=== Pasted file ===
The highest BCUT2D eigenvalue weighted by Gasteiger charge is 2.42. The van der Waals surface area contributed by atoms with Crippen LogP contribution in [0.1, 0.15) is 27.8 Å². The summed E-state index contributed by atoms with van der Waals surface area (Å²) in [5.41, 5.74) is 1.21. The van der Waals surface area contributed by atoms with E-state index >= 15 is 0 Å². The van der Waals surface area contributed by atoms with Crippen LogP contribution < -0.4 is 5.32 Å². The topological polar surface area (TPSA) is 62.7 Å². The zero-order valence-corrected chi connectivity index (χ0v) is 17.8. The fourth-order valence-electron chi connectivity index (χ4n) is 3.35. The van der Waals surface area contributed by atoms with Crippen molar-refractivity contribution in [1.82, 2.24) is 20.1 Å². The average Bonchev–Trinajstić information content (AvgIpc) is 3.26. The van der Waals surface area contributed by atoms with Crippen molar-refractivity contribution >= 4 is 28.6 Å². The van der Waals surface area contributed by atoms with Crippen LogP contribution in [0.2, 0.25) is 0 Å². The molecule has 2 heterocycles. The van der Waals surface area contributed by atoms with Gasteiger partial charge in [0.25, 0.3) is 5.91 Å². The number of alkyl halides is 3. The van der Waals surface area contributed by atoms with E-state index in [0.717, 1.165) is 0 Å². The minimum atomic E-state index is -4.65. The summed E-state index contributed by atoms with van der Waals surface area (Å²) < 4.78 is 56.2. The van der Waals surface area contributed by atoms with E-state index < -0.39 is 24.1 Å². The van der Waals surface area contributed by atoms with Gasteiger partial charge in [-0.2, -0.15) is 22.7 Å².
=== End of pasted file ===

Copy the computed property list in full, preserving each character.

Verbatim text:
The highest BCUT2D eigenvalue weighted by Gasteiger charge is 2.42. The van der Waals surface area contributed by atoms with Crippen LogP contribution in [0.1, 0.15) is 27.8 Å². The summed E-state index contributed by atoms with van der Waals surface area (Å²) in [5.41, 5.74) is 1.21. The van der Waals surface area contributed by atoms with E-state index >= 15 is 0 Å². The van der Waals surface area contributed by atoms with Crippen LogP contribution < -0.4 is 5.32 Å². The topological polar surface area (TPSA) is 62.7 Å². The zero-order valence-corrected chi connectivity index (χ0v) is 17.8. The fourth-order valence-electron chi connectivity index (χ4n) is 3.35. The van der Waals surface area contributed by atoms with Crippen molar-refractivity contribution in [1.82, 2.24) is 20.1 Å². The average Bonchev–Trinajstić information content (AvgIpc) is 3.26. The van der Waals surface area contributed by atoms with Crippen molar-refractivity contribution >= 4 is 28.6 Å². The van der Waals surface area contributed by atoms with Crippen LogP contribution in [0.2, 0.25) is 0 Å². The molecule has 2 heterocycles. The van der Waals surface area contributed by atoms with Gasteiger partial charge in [0.25, 0.3) is 5.91 Å². The number of alkyl halides is 3. The van der Waals surface area contributed by atoms with E-state index in [0.717, 1.165) is 0 Å². The minimum atomic E-state index is -4.65. The summed E-state index contributed by atoms with van der Waals surface area (Å²) < 4.78 is 56.2. The van der Waals surface area contributed by atoms with E-state index < -0.39 is 24.1 Å². The van der Waals surface area contributed by atoms with Gasteiger partial charge in [-0.2, -0.15) is 22.7 Å².